I travel a lot, and I always bring my keyboard and mouse with me wherever I go. I even drag them to work every day, never leaving them there. So far both my ‘Rat’ and Das have survived, but after to many bangs to the head I decided to take a few minutes and create some protective gear. After thinking about the cost of buying, and time spent finding something that fits, waiting for it, and picking it from the office, versus time spent making it and price of material I came to the conclusion that I would win on making it myself. I’ll write a separate post of the Das protection sleeves, one soft and one hardcase, since that is an intermediate level project and the majority of my readers are probably not sewing on regular basis. The mouse protection sleeve is however easy to make, and costs next to nothing.
I listened to a TechEd session on Windows 8 security features while I did this, a nice session that doesn’t require me to watch it. Listen to a podcast if you want, or watch a movie with a buddy/family. Or better, if you have kids, get them involved.
Time to make:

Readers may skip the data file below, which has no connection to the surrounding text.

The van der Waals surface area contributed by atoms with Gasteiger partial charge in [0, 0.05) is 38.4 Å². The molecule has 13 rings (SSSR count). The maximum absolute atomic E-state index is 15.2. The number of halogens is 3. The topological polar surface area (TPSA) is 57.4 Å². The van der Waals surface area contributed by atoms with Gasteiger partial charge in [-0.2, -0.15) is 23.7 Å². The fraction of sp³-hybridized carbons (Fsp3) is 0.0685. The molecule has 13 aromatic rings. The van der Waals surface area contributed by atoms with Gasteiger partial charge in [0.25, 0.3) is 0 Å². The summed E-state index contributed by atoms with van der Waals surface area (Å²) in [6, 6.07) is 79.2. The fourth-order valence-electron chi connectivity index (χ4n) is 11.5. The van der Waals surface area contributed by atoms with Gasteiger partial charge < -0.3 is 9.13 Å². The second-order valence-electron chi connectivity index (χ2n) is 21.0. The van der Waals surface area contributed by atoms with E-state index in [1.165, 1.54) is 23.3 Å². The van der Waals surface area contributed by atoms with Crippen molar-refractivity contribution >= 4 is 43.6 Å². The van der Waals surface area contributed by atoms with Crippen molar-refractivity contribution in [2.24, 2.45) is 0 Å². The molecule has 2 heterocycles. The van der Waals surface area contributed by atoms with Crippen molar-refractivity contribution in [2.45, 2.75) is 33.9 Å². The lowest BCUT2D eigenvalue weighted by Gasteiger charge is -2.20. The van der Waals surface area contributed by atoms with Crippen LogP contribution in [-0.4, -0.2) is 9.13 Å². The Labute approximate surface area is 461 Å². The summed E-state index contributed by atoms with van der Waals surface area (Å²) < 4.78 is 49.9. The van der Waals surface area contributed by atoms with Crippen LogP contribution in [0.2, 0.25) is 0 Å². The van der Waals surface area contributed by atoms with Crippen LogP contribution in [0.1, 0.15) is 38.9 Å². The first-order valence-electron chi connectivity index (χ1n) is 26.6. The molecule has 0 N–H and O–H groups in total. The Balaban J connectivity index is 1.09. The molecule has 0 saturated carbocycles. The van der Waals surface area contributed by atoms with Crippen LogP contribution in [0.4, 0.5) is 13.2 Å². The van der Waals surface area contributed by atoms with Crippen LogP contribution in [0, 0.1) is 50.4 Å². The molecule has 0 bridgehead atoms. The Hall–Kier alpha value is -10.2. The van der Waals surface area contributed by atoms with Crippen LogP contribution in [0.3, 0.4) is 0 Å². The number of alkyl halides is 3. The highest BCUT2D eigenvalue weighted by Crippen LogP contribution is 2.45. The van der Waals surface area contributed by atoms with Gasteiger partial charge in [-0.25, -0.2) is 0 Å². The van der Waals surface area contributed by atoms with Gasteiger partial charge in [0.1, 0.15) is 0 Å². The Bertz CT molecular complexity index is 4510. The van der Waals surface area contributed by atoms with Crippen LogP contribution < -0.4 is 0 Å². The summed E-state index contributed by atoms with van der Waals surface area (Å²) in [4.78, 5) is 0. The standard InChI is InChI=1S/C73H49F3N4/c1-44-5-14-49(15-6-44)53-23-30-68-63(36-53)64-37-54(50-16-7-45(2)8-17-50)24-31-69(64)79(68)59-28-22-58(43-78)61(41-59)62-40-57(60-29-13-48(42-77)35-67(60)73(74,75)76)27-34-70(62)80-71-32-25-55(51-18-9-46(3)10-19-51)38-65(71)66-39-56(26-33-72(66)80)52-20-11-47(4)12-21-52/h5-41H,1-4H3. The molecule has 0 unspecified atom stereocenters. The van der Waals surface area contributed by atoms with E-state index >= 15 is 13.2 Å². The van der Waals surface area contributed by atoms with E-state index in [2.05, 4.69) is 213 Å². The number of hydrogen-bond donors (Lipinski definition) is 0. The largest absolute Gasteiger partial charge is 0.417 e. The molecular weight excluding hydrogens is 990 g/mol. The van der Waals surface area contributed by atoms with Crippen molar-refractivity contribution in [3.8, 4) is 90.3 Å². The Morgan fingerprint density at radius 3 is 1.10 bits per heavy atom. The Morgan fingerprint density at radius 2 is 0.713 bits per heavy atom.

For me 30 minutes, but it depending on how you choose to do the seams and how much sewing you’ve done in school and after, leave 1-2 h to be on the safe side.
One dark and one light fabric. Can be an old curtain, shirt or pillow case.
Thread, one dark one light, or you can use glue.
Some flexible plastic, I used a place mat from Ikea that cost me 1.49$. You can also use cardboard but don’t let it get in contact with water and careful with bending
A piece of paper
Button (grab one from an old shirt, or an extra button found on your jacket on the washing label)
Here are the steps, read all of them before you get started so you understand the full process. I promise you, it’s not hard.
1. Measure out a pattern
Put the mouse on a paper and wrap the paper over. Mark how much you need and add some extra for seams (or glue). Leave more place at the top for the mouse cable if it has one.
Draw to ovals that have the width of the mouse wrap. We will use two of these, one as a bottom and one for the lid.
2. Cut out material
Use the pattern and cut out the rectangle as well as the two ovals. Cut out both pattern material as well as the inner material.
3. Make pockets for the plastic
Stitch the cut out fabrics in pairs with the ‘right’ side in leaving a few inches so you turn the fabric and also so you can put in the plastic pieces. Then turn them inside out with the right side out.
4. Insert plastic
Cut out the plastic and then insert into the fabric pockets, then stich the opening together.
5. Make the ‘tunnel’
Bend the rectangle and sew the edges together.
6. Add bottom
Sew the bottom on it
7. Add lid
Sew the top lid but just the corner of it, you can make a leaf shape out of the oval like I did so it fits better with the corner, or use your fingers to model the case more oval.
8. Add closing mechanism
Add a button to the case, and stich something to wrap around the button. If you want you can glue or sew together leftover fabric to make a handle for carrying the bag.